David Baddiel is a British comedian and writer, who is usually very funny. He is however deadly serious in a column in the January 29 Times Literary Supplement [paywalled] in which he complains about the widespread tolerance of vicious anti-Semitism when it comes from Left or “progressive” sources. (The column is an extract from his new book Jews Don’t Count). His argument has a great deal to say about contemporary debates over censorship and so-called “cancel culture,” and how we celebrate famous people. One of his examples took me aback in a major and personal way.
By way of background, I love, really love, Alice Walker’s 1982 novel The Color Purple (the film, not so much). It was therefore grim to have Baddiel remind me of Walker’s role as an example of gross anti-Semitism – not some casual or ambiguous remark, but a hateful rant. It was wrenching then, and it remains so now.
Specifically, in 2017, she placed on her website a clumsy manifesto presented as a “poem” titled “It Is Our (Frightful) Duty To Study The Talmud.” So you look at the title and imagine it dripping with irony, which it is not. Walker’s poem lists various acts of injustice and savagery allegedly committed by the state of Israel and its armed forces, and tracks these acts back to a fundamental core of Jewish religion, the Talmud. She then quotes some very ugly sentiments and stories that she attributes to the Talmud, culminating in the atrocity of this stanza:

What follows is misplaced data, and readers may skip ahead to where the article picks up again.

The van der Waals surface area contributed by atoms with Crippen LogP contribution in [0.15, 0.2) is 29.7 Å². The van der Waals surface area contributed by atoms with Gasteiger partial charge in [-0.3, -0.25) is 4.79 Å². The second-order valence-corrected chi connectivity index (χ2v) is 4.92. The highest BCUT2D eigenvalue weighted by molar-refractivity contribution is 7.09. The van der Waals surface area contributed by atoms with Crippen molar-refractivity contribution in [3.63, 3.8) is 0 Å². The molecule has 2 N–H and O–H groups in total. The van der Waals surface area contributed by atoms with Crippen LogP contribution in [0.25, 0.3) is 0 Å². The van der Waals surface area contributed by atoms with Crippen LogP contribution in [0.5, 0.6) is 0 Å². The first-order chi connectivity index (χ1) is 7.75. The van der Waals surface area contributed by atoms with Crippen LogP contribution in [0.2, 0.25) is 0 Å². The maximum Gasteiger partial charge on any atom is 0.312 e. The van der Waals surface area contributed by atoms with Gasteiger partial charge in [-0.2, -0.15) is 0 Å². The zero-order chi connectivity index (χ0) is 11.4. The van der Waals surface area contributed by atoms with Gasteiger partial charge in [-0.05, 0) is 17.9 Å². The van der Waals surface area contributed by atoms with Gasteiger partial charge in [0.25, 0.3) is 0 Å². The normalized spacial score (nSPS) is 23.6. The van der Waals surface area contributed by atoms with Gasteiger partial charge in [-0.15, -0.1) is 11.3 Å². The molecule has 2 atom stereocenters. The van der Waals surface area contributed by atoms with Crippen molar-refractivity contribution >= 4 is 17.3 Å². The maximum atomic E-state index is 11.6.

Are Goyim (us) meant to be slaves of Jews, and not only
That, but to enjoy it?
Are three year old (and a day) girls eligible for marriage and intercourse?
Are young boys fair game for rape?
Must even the best of the Goyim (us, again) be killed?
We wait for the punch line, or the irony, or the “but seriously”… and it’s not there. This is serious. And it goes on and on in the same mode.
We sometimes put a saying in context by saying “It is almost as if X said that [take some really extreme or appalling example, often involving Hitler].” We can’t do that here because the views presented are already the absolute worst that can be said in the realm of anti-Jewish bile. It’s not the slippery slope, it’s already the bottom of the mountain. Besides their appearance in Walker, these Talmudic “references” are tales that circulate in the pamphlets, and now the websites, of overt anti-Semitic loons. I first encountered this dreck in the mid-1980s, when I was working on a then-upsurge of neo-Nazi terrorism in the US. That was when I first read the movement’s Bible, William Pierce’s The Turner Diaries, which cites a like range of nonsense attributed to the Talmud. When Turner’s Jewish villains speak, their words “dripped with Talmudic hatred.” These charges are still the common currency of neo-Nazi, and not so “neo-“, fanatics. They are hideous.
We cannot say that this material is politically anti-Zionist, but not racially or religiously anti-Semitic. The poem is aimed directly at the Talmud itself, and thus at the heart of Judaism. If Walker wants to defend Palestinian rights, that is one thing, but thus is completely different. Likewise, there is no way these words can be defended by saying that, while they seem appalling to us today, people thought differently back then in that earlier and less sensitive epoch, way back in, um, 2017.